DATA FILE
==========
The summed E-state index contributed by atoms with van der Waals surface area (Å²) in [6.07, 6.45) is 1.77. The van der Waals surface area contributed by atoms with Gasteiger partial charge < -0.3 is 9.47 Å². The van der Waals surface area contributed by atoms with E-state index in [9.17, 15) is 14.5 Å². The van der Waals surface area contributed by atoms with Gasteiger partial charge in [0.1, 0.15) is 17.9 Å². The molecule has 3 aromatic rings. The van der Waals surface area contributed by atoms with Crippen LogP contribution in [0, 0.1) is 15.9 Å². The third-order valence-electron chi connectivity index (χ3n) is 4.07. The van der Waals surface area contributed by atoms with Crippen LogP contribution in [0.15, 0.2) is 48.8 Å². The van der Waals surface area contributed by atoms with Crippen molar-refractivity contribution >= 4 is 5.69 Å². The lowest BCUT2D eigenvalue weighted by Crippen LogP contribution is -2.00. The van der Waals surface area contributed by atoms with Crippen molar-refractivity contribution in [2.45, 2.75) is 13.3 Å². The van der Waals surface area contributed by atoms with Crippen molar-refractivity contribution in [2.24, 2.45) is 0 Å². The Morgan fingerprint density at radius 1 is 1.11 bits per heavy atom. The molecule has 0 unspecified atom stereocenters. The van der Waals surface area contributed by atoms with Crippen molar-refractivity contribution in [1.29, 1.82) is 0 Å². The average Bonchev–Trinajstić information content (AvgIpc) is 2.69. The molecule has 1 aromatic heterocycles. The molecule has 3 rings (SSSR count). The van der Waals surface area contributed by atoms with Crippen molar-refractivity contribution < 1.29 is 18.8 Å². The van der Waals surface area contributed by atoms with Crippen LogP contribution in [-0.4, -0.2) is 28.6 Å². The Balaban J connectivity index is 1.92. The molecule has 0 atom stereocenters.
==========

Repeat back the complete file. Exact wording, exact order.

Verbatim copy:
The summed E-state index contributed by atoms with van der Waals surface area (Å²) in [6.07, 6.45) is 1.77. The van der Waals surface area contributed by atoms with Gasteiger partial charge < -0.3 is 9.47 Å². The van der Waals surface area contributed by atoms with E-state index in [9.17, 15) is 14.5 Å². The van der Waals surface area contributed by atoms with Gasteiger partial charge in [0.1, 0.15) is 17.9 Å². The molecule has 3 aromatic rings. The van der Waals surface area contributed by atoms with Crippen LogP contribution in [0, 0.1) is 15.9 Å². The third-order valence-electron chi connectivity index (χ3n) is 4.07. The van der Waals surface area contributed by atoms with Crippen LogP contribution in [0.15, 0.2) is 48.8 Å². The van der Waals surface area contributed by atoms with Crippen molar-refractivity contribution >= 4 is 5.69 Å². The lowest BCUT2D eigenvalue weighted by Crippen LogP contribution is -2.00. The van der Waals surface area contributed by atoms with Crippen molar-refractivity contribution in [2.45, 2.75) is 13.3 Å². The van der Waals surface area contributed by atoms with Crippen molar-refractivity contribution in [2.24, 2.45) is 0 Å². The Morgan fingerprint density at radius 1 is 1.11 bits per heavy atom. The molecule has 0 unspecified atom stereocenters. The van der Waals surface area contributed by atoms with Crippen molar-refractivity contribution in [1.29, 1.82) is 0 Å². The average Bonchev–Trinajstić information content (AvgIpc) is 2.69. The molecule has 1 aromatic heterocycles. The molecule has 3 rings (SSSR count). The van der Waals surface area contributed by atoms with Crippen molar-refractivity contribution < 1.29 is 18.8 Å². The van der Waals surface area contributed by atoms with Crippen LogP contribution in [-0.4, -0.2) is 28.6 Å². The Balaban J connectivity index is 1.92. The molecule has 0 atom stereocenters.